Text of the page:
By: Dr. Mike Guerini (www.dunmovinranch.com)
No matter if you have been to one or 50 Horsemanship clinics, there is always a check list of items we need to take, some we want to take, and sadly a few we forget to take. Over the years I have worked to compile lists of what I need at horsemanship clinics and by extension, horse shows. Some of these are well thought out lists and some come from experience…you know the been there had that happen and won’t be without again (hint — a clean set of clothes).
This year I have had a few people ask how to prepare and so I want to share with you my thoughts and as always, I look forward to your additions.
First let us discuss the early preparation of what to do before a Horsemanship clinic —
1) Sign up for the clinic
2) Check out some of the information about the clinician and how he/she structures the clinic. This is the gathering of information so you know what to expect at the clinic. Read one of the clinicians books or blogs or website articles.
3) Get your horse prepared for the clinic by making sure he/she is vaccinated, coggins paperwork is in order (if necessary), health certificate is in order (if necessary), farrier is on the right schedule for the horse to have great feet at the clinic, ride or ground work your horse so that he/she is physically prepared,
4) Get yourself physically ready (riding might be enough or you may want to add a few more exercise or stretching routines leading up to the clinic).
5) If you need a hotel or place to stay … make those arrangements early.
6) Call the facility hosting the clinic if you need overnighting of your horse and arrange for accommodations (find out if you need to bring bedding, buckets, etc). I always recommend that you bring your own hay and feed from home for a clinic.
7) A few days before the clinic, make sure your truck (vehicle you pull your trailer with) is in proper working order. Oil is in good shape, tires are good, windshield wipers work, vehicle is clean and has room for all your stuff.
8) A few days before the clinic, make sure your trailer is in proper working order. Check the tires (wear and inflation), make sure the back of the trailer is cleaned out of left over manure, make sure your tack room is organized and ready for more items and make sure the doors all work and the trailer lights are fully functional when hooked to your vehicle. (Note — nothing worse than driving down the road with no trailer lights. A few years back I came upon a trailer being pulled down the road with no trailer lights. People had a hard time seeing the trailer and so the poor guy was on the receiving end of rude gestures, much honking, and one person made the guy stamp on his brakes by trying to cut him off. Once I was able to get up to him, I tucked in behind him and followed him for many miles. After 25 minutes or so he waved me on up alongside him and yelled a big thanks and took the next free way exit.)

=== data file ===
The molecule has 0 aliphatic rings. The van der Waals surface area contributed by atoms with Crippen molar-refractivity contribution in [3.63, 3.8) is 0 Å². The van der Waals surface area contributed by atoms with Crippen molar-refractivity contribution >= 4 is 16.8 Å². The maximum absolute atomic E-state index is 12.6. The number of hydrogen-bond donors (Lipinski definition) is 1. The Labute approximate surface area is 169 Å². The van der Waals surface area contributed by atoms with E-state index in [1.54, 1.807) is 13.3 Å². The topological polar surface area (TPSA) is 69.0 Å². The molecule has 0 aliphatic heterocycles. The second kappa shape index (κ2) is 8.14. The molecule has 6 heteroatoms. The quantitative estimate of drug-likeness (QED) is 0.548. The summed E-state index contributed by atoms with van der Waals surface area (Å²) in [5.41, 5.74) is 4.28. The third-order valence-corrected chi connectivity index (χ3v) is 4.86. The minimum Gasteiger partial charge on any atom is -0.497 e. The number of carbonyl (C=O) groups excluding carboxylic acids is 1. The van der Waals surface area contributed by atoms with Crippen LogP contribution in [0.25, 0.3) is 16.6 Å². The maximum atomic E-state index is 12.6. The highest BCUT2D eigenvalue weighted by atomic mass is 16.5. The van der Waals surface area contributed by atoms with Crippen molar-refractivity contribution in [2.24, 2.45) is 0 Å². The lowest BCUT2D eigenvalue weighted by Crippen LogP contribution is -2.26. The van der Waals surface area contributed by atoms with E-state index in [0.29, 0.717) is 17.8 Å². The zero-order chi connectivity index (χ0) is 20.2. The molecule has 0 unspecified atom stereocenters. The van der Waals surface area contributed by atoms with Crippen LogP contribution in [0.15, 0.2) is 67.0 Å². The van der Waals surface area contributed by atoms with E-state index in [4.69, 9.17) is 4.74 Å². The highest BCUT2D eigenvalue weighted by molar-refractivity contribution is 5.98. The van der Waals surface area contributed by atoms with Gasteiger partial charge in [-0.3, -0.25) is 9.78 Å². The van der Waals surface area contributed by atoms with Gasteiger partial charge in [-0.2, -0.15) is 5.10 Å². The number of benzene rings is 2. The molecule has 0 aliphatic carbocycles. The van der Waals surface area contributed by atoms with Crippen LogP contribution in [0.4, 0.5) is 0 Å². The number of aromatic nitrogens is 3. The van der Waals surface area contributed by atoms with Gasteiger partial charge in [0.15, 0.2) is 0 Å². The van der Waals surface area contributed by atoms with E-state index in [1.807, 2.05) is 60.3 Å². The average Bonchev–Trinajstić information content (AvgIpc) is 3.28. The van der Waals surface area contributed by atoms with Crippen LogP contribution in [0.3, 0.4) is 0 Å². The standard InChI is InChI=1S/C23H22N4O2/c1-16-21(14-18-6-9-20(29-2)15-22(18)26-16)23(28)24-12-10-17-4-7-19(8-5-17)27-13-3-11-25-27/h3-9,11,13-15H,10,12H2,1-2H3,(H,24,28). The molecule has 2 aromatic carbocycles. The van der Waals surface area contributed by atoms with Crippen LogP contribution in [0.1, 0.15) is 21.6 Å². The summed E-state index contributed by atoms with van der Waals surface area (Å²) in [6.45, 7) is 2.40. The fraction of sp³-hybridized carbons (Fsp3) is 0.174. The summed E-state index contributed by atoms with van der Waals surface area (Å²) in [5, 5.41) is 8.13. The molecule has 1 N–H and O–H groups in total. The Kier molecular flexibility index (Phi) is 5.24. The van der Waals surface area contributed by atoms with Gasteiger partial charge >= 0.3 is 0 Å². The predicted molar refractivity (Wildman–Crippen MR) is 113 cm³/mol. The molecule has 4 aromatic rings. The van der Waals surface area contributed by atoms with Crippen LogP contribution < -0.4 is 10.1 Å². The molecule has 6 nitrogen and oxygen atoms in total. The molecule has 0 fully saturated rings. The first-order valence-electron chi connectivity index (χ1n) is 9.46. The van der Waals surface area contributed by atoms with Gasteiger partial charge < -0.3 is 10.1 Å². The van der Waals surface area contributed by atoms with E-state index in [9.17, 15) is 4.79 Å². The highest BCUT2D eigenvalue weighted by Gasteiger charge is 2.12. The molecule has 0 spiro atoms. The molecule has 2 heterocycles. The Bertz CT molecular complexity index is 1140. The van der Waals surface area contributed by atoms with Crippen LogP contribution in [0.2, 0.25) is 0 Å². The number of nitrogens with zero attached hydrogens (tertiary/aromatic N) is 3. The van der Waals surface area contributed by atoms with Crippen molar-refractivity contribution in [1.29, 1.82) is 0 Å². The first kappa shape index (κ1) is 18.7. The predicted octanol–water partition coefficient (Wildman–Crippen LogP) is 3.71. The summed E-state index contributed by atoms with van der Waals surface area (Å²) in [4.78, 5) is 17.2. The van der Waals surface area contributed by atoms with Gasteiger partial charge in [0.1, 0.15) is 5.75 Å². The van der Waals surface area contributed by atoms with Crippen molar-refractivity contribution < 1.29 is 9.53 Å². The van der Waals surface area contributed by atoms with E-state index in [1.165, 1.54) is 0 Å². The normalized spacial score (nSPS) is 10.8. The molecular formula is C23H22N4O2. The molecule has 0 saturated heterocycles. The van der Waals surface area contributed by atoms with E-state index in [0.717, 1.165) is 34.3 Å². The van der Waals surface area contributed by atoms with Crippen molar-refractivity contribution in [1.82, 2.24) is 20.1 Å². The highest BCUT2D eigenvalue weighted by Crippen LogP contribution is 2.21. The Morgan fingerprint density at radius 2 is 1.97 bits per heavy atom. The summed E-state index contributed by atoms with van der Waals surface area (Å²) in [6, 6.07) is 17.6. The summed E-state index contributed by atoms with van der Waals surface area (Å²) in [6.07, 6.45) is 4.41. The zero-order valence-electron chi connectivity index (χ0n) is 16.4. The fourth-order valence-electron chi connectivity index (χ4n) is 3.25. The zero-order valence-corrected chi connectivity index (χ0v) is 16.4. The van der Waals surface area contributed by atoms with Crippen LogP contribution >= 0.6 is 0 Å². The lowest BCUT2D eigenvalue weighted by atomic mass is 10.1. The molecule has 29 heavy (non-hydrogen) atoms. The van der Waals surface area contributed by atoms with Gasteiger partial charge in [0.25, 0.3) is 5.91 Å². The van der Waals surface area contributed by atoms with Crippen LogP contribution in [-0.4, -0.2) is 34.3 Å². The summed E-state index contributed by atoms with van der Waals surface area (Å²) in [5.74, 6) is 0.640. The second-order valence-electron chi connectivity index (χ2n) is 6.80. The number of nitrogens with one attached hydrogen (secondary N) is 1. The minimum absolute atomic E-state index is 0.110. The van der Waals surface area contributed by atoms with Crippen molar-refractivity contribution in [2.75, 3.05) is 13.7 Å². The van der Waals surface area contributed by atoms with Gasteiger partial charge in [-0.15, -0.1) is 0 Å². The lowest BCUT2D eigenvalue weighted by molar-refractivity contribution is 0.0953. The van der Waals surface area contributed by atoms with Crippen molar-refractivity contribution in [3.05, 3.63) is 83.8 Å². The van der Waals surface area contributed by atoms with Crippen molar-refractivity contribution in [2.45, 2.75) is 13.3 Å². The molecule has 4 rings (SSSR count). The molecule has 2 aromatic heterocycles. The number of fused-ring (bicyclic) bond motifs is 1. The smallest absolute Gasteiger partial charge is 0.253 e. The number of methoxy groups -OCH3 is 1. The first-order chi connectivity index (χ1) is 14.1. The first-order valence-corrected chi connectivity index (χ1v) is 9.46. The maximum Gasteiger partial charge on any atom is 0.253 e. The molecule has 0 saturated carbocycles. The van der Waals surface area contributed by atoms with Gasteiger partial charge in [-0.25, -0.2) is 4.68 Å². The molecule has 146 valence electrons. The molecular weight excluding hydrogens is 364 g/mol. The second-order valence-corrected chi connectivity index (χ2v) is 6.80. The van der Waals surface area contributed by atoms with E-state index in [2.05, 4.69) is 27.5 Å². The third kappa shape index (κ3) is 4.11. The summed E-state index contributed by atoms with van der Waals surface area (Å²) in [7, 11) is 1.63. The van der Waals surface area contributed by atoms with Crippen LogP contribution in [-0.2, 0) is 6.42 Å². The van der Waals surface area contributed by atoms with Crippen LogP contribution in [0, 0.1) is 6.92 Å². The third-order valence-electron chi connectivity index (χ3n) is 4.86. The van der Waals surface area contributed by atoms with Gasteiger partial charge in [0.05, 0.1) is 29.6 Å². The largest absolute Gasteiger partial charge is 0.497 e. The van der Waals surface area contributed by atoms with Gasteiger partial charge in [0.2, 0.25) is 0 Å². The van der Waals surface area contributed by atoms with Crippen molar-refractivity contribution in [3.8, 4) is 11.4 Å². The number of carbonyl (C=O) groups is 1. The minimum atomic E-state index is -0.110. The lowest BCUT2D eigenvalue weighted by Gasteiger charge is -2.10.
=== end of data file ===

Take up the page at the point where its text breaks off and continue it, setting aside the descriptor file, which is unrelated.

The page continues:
Now let us get into what we need to pack — I break this into three categories including what I need for the horse, what I need for me, and what I need for emergencies.
For the horse I need to pack — Tack (saddle, bridles, etc), leg protection, a blanket or fly sheet (and one extra) if you normally use these on your horse, hay, grain (normal ration with maybe some extra salt to promote drinking), water buckets, brushes, curry combs, hoof pick, water (in some cases it is best to pack water from home), fly mask, extra cinch, extra saddle pad, extra reins, extra halters, insect repellant (fly or mosquito spray), manure fork/rake, and of course his/her favorite treats.
For the person I pack — clothes (boots, jeans, long sleeve shirts), snacks, food, water (and other liquid non-adult beverages), sunscreen, hat/helmet, CASH (you never know when you want to purchase something at the clinic and they do not take checks), toiletries, medications, comfortable shoes and riding shoes, cell phone charger/extra battery, camera, pen and paper (for writing down notes on things you learn), lip gloss (for those windy/dry days), a chair, extra socks (for when yours get wet from sweating), and a list of where you are staying, directions on how to get to the clinic and all other registration details.
What I need for emergencies — Horse first aid kit (whatever you would normally have at your barn for treating your horse until the veterinarian can get there), human first aid kit (some small band aids, wound cream, pain reliever, brace, etc), an extra pair of clothes in your trailer (I have literally ridden and worked so hard I was soaked to the skin and a dry pair of clothes felt great), spare tires (for truck and trailer), small pieces of leather (great for putting tack back together, duct tape, bailing twine (or wire), and any medicines that you might use only occasionally for yourself (allergy meds/prescriptions, insulin, pain killers, etc).
Share what else you would add to these lists — and thank you for taking a few minutes to read what I have shared with you here.
Dr. Mike Guerini is a clinician, author of multiple Horsemanship books, co-inventor of the Equine Hydro-T and specializes in western performance based instruction and you can learn more about Dr. Mike and his 6 C’s of Horsemanship at www.dunmovinranch.com. Dun Movin Ranch is also home to the Equine Hydro-T (www.hydrot.com).